It seems that everyone has an opinion about Gay Marriage, and these opinions are rarely ambivalent. Christians have (and rightly so) been outspoken in their opposition to a redefinition of marriage. This recasting of the institution of marriage is not, we would argue, a progressive and healthy advancement but rather a disastrous detour from what biblical, therefore, right and good.

At the same time and while marriage is on the front burner, particularly the undermining of God’s plan for it, let me ask a question. Are Gay and Lesbians the only ones who undermine God’s plan for marriage?

The answer is, “Of course not!” Just because you are hetero-sexual does not mean that you are reflecting God’s plan for marriage. You don’t get a pass just on marriage because you are not Gay. The basis of a marriage reflecting God’s plan is how it reflects the gospel. In other words a marriage is reflective of God’s plan in so far as it reflects the marriage between Jesus the husband and the church the bride.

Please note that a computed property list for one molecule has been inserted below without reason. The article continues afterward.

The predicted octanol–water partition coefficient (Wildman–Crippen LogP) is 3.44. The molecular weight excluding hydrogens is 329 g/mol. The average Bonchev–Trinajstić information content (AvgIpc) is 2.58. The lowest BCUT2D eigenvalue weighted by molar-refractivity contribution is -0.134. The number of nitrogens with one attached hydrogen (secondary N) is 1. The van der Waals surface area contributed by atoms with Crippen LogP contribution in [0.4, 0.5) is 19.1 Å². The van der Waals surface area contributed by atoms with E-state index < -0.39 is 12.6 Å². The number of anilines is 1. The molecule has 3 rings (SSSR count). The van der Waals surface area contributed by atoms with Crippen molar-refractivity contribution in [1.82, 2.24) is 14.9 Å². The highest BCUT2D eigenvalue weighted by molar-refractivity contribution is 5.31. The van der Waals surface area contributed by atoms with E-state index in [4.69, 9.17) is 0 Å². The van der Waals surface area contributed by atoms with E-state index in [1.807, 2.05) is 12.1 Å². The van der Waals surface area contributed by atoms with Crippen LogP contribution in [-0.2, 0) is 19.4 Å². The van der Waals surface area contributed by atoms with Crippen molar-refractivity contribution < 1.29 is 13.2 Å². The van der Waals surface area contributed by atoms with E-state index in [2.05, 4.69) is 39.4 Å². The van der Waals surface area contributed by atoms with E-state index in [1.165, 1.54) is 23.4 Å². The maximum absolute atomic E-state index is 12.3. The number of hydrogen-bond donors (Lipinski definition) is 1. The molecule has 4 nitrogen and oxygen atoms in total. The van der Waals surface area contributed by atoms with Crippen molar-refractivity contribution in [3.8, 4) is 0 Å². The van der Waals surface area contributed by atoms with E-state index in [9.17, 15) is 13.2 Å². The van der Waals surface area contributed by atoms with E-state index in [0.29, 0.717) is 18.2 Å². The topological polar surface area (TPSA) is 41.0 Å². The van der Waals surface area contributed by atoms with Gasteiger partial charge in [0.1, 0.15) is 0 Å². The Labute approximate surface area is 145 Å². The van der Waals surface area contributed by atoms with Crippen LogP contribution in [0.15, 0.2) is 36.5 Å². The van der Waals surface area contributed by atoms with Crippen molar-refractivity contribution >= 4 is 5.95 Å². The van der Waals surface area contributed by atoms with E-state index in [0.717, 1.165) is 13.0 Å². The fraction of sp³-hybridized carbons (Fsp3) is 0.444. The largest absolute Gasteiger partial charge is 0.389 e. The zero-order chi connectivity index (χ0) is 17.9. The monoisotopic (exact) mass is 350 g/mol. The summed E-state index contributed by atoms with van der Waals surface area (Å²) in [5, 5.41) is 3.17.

This is where it gets quite personal for us inside the Christian camp. God’s plan for marriage includes the following:


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You Don’t Kick a Man When He is Down

Apr 09, 2013 | Erik Raymond

By now most people have heard of the suicide of Rick Warren’s son, Matthew. Over the weekend the news broke and all parents, particularly Christian parents felt sympathy for Rick and Kay Warren.

Well, apparently not all.

Sadly, many people and even many professing Christians are taking this opportunity to express their lack of support for and even opposition to Warren’s ministry. Cathy Lynn Grossman, writing in USA Today noted that many Atheists, proponents of same-sex marriage, and even professing Christians are publicly piling on the wounded Warrens.